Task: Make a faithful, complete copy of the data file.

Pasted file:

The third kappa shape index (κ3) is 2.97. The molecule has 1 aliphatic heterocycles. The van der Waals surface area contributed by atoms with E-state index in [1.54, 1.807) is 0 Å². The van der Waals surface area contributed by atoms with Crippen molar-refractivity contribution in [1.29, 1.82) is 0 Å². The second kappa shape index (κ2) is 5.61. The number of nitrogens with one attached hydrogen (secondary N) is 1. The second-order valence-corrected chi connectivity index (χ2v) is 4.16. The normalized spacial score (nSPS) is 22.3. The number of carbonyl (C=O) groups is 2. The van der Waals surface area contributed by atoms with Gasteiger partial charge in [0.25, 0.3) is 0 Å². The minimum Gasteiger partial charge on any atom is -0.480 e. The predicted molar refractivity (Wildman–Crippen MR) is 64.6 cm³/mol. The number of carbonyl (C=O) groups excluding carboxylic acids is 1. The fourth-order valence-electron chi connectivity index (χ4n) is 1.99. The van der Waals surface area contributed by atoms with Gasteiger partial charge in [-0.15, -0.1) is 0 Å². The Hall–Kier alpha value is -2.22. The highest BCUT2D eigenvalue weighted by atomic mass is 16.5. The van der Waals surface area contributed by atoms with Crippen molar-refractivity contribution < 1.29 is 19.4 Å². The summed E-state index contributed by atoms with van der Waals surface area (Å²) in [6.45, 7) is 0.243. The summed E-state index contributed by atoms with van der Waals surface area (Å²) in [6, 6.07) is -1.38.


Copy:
The third kappa shape index (κ3) is 2.97. The molecule has 1 aliphatic heterocycles. The van der Waals surface area contributed by atoms with E-state index in [1.54, 1.807) is 0 Å². The van der Waals surface area contributed by atoms with Crippen molar-refractivity contribution in [1.29, 1.82) is 0 Å². The second kappa shape index (κ2) is 5.61. The number of nitrogens with one attached hydrogen (secondary N) is 1. The second-order valence-corrected chi connectivity index (χ2v) is 4.16. The normalized spacial score (nSPS) is 22.3. The number of carbonyl (C=O) groups is 2. The van der Waals surface area contributed by atoms with Gasteiger partial charge in [0.25, 0.3) is 0 Å². The minimum Gasteiger partial charge on any atom is -0.480 e. The predicted molar refractivity (Wildman–Crippen MR) is 64.6 cm³/mol. The number of carbonyl (C=O) groups excluding carboxylic acids is 1. The fourth-order valence-electron chi connectivity index (χ4n) is 1.99. The van der Waals surface area contributed by atoms with Gasteiger partial charge in [-0.15, -0.1) is 0 Å². The Hall–Kier alpha value is -2.22. The highest BCUT2D eigenvalue weighted by atomic mass is 16.5. The van der Waals surface area contributed by atoms with Crippen molar-refractivity contribution < 1.29 is 19.4 Å². The summed E-state index contributed by atoms with van der Waals surface area (Å²) in [6.45, 7) is 0.243. The summed E-state index contributed by atoms with van der Waals surface area (Å²) in [6, 6.07) is -1.38.